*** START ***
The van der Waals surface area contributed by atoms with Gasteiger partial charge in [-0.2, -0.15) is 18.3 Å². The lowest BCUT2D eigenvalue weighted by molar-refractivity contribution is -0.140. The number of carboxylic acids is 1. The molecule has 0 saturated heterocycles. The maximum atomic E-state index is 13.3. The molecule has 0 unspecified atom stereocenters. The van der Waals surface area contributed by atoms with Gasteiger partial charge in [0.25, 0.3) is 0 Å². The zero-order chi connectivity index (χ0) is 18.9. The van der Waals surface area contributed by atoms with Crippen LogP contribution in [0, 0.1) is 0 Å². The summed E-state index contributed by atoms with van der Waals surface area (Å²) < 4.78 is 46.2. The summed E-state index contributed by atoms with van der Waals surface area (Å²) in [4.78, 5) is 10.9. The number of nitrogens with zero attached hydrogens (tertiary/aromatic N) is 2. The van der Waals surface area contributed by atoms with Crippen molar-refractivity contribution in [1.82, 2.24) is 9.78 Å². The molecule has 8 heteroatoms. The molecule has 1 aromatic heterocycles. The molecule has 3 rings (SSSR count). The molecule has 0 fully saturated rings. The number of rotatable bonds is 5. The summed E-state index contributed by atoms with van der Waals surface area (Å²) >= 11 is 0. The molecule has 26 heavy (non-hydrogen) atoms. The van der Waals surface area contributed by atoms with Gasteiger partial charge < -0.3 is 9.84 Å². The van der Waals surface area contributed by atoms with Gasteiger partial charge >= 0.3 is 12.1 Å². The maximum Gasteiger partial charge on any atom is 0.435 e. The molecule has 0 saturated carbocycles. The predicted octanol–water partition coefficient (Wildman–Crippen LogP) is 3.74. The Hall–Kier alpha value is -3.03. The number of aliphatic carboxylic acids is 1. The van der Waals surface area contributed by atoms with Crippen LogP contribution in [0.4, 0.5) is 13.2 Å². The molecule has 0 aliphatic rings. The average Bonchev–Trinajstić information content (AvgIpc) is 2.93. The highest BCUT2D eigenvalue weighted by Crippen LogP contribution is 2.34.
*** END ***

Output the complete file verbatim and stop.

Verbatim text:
The van der Waals surface area contributed by atoms with Gasteiger partial charge in [-0.2, -0.15) is 18.3 Å². The lowest BCUT2D eigenvalue weighted by molar-refractivity contribution is -0.140. The number of carboxylic acids is 1. The molecule has 0 saturated heterocycles. The maximum atomic E-state index is 13.3. The molecule has 0 unspecified atom stereocenters. The van der Waals surface area contributed by atoms with Gasteiger partial charge in [0.25, 0.3) is 0 Å². The zero-order chi connectivity index (χ0) is 18.9. The van der Waals surface area contributed by atoms with Crippen LogP contribution in [0, 0.1) is 0 Å². The summed E-state index contributed by atoms with van der Waals surface area (Å²) < 4.78 is 46.2. The summed E-state index contributed by atoms with van der Waals surface area (Å²) in [4.78, 5) is 10.9. The number of nitrogens with zero attached hydrogens (tertiary/aromatic N) is 2. The van der Waals surface area contributed by atoms with Crippen molar-refractivity contribution in [1.82, 2.24) is 9.78 Å². The molecule has 8 heteroatoms. The molecule has 1 aromatic heterocycles. The molecule has 3 rings (SSSR count). The molecule has 0 fully saturated rings. The number of rotatable bonds is 5. The summed E-state index contributed by atoms with van der Waals surface area (Å²) >= 11 is 0. The molecule has 26 heavy (non-hydrogen) atoms. The van der Waals surface area contributed by atoms with Gasteiger partial charge < -0.3 is 9.84 Å². The van der Waals surface area contributed by atoms with Gasteiger partial charge >= 0.3 is 12.1 Å². The maximum Gasteiger partial charge on any atom is 0.435 e. The molecule has 0 saturated carbocycles. The predicted octanol–water partition coefficient (Wildman–Crippen LogP) is 3.74. The Hall–Kier alpha value is -3.03. The number of aliphatic carboxylic acids is 1. The van der Waals surface area contributed by atoms with Crippen LogP contribution in [0.4, 0.5) is 13.2 Å². The molecule has 0 aliphatic rings. The average Bonchev–Trinajstić information content (AvgIpc) is 2.93. The highest BCUT2D eigenvalue weighted by Crippen LogP contribution is 2.34.